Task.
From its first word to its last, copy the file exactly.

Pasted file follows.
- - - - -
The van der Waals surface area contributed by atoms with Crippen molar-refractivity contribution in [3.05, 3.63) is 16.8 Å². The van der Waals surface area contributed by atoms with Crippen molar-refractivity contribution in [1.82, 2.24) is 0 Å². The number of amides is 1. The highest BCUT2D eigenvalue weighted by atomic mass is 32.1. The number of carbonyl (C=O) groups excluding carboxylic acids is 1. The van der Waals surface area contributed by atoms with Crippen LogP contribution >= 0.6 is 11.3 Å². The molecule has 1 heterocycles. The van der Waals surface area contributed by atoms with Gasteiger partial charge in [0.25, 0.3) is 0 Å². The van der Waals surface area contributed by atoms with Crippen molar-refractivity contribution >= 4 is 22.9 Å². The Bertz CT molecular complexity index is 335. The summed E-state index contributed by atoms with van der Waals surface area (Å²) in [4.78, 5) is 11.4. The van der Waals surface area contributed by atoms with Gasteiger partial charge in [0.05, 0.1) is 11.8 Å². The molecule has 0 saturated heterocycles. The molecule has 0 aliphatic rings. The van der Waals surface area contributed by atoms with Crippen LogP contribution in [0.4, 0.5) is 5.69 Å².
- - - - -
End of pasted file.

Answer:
The van der Waals surface area contributed by atoms with Crippen molar-refractivity contribution in [3.05, 3.63) is 16.8 Å². The van der Waals surface area contributed by atoms with Crippen molar-refractivity contribution in [1.82, 2.24) is 0 Å². The number of amides is 1. The highest BCUT2D eigenvalue weighted by atomic mass is 32.1. The number of carbonyl (C=O) groups excluding carboxylic acids is 1. The van der Waals surface area contributed by atoms with Crippen LogP contribution >= 0.6 is 11.3 Å². The molecule has 1 heterocycles. The van der Waals surface area contributed by atoms with Gasteiger partial charge in [0.25, 0.3) is 0 Å². The van der Waals surface area contributed by atoms with Crippen molar-refractivity contribution >= 4 is 22.9 Å². The Bertz CT molecular complexity index is 335. The summed E-state index contributed by atoms with van der Waals surface area (Å²) in [4.78, 5) is 11.4. The van der Waals surface area contributed by atoms with Gasteiger partial charge in [0.05, 0.1) is 11.8 Å². The molecule has 0 saturated heterocycles. The molecule has 0 aliphatic rings. The van der Waals surface area contributed by atoms with Crippen LogP contribution in [0.4, 0.5) is 5.69 Å².